The Oregon Food Bank Network, a regional supplier of food for the needy that includes the Clark County Food Bank, has set an unhappy record: More than 1 million emergency food boxes distributed in one year.
From July 2010 to June 2011, the Oregon Food Bank Network provided 1,024,000 emergency food boxes to families in need in Oregon and Southwest Washington. That’s a 12 percent increase over the previous year.
“I have never seen the demand for emergency food this high,” said Oregon Food Bank CEO Rachel Bristol. “Joblessness is taking a tremendous toll on our families. Hiring has stalled, keeping (the) unemployment rate high. Low wages and limited benefits forced even people with jobs to seek emergency food. As a result, poverty has increased significantly.”
James Fitzgerald, manager of the Clark County Food Bank warehouse, said the same holds true in Southwest Washington. Every recent year has set a record for food distribution over the year before, he said.
“The need absolutely is greater than ever,” Fitzgerald said. “We saw a 5 percent increase in clients last year, and that’s over record numbers we’ve had in the past. We’re definitely giving out more food boxes than ever.”
He said the most recent rise was from 9,500 food boxes per month to as many as 10,000 per month now. Each box typically feeds a family of three or four, he said.
“I think people who had unemployment and other sources of help, all those things are starting to run out,” Fitzgerald said. “People are starting to hit rock bottom.”
Secretary-treasurer Bill Coleman said the Clark County Food Bank has seen an overall single-year rise of 10 percent in the pounds of food it distributes. It distributed 3.7 million pounds between July 2010 and June 2011, he said.
Food box distribution has increased 30 percent since the beginning of the Great Recession in 2007, according to the OFB Network, which now distributes almost a quarter of a million more food boxes annually than it did before the recession. In an average month, an estimated 260,000 people in Oregon and Clark County ate meals from emergency food boxes. Of those, almost 86,000 were children.
In addition, soup kitchens served 3.9 million meals during the past year. And 98,000 people received supplemental food through other OFB Network agencies and programs.
“We are seeing more clients and the agencies we serve are seeing more clients,” said Fitzgerald. “They are reporting more new faces and names, more clients they haven’t served before.”
Meanwhile, donations from most sources have remained flat or declined somewhat, Fitzgerald said. The sole bright spot in the picture, he said, has been rising distributions of surplus food from the U.S. Department of Agriculture, which grew from 10 million to 18 million pounds throughout the OFB Network.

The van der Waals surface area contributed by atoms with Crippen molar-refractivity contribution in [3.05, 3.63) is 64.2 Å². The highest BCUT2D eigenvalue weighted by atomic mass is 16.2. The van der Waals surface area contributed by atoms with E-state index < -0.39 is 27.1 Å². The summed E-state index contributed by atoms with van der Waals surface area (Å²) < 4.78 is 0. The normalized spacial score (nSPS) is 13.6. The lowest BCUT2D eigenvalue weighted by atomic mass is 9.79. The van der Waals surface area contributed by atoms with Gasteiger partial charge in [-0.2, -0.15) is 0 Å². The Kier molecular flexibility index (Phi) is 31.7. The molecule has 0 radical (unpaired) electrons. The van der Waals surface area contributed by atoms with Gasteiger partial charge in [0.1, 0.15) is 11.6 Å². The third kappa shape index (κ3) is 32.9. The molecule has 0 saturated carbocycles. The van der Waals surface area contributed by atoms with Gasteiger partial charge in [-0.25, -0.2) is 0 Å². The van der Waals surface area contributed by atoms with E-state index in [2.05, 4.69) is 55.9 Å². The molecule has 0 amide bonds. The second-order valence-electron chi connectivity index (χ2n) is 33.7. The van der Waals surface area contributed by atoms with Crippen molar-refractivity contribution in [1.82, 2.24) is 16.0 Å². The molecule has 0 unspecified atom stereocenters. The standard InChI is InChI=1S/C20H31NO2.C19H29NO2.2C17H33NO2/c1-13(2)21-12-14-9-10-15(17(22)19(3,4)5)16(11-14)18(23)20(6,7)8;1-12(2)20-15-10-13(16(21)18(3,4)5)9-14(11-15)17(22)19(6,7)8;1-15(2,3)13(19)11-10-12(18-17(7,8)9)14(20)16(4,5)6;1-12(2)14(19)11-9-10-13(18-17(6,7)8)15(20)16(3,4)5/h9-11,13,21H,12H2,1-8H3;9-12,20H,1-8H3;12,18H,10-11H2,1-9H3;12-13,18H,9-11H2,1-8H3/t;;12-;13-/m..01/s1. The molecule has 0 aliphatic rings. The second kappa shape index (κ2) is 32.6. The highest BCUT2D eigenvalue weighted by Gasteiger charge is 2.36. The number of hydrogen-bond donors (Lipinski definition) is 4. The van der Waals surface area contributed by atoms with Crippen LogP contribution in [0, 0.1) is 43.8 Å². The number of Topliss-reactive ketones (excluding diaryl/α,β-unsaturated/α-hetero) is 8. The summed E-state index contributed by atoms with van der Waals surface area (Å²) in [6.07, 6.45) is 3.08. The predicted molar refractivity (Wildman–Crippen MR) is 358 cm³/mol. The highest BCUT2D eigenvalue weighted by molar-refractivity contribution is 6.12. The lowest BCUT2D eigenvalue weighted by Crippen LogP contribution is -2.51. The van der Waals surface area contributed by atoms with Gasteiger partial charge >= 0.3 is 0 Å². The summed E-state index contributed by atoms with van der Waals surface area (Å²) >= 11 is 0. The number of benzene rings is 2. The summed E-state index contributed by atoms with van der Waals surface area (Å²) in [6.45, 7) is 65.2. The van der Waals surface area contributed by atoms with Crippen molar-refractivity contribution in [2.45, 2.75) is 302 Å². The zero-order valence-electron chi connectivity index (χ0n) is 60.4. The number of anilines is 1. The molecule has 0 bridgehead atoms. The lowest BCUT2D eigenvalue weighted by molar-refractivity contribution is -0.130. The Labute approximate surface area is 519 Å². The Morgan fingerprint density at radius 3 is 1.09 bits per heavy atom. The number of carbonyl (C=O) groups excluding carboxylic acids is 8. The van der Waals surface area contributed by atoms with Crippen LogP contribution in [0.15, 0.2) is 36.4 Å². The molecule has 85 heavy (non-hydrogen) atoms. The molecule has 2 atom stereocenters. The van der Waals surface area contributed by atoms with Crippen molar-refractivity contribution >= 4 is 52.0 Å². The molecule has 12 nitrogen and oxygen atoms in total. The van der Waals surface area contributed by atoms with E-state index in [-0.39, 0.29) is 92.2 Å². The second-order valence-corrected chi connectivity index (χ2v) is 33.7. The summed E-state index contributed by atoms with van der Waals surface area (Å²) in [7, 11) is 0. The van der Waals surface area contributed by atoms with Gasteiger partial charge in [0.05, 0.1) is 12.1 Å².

“That’s pretty much the reason we’ve been able to do more food than in the past. If it wasn’t for the USDA, we’d be down,” he said.
That’s what Fitzgerald and Bristol are bracing themselves for now.
“All indications are that within the next year, the USDA supplies will start to head back down again. Government funding streams are starting to be reduced,” said Fitzgerald.
“Stimulus funding has ended,” said Bristol. “And we anticipate a 30 percent decline in USDA commodities.”
Coleman added that the supermarket industry, which often donates its surplus or aging products, is getting tighter, too.
“The food industry is making fewer mistakes, and that affects us,” he said.
Coleman, quarterback of the volunteer-driven food bank gardens at Clark County’s Heritage Farm on Northeast 78th Street, noted that many people are growing their own donations. The food bank garden produced 85,000 pounds of food last year and is on track to produce as much as 100,000 pounds this year, he said. And, he noted, there are two big food drives in Clark County ever year: the nationwide mail carriers’ drive in late spring and the homegrown Walk and Knock on the first Saturday of every December.
All of which is wonderful, he said, but it’s still never enough.
“The Walk and Knock drive is always a resounding success. It’s 10 percent of a whole year, but it’s all gone in a month,” he said. Now that the Clark County Food Bank is building its own warehouse and headquarters, he said, there’s soon to be more food storage space than ever before. Construction appears to be on track for an early December grand opening, he said.
“We have a system to distribute that much food if we had it. If we could get a Walk and Knock every month, if we could knock on every door every month, we could end hunger in Clark County.”
To learn more about the Clark County Food Bank, visit http://clarkcountyfoodbank.org.
Scott Hewitt: 360-735-4525; Twitter: col_nonprofits; firstname.lastname@example.org.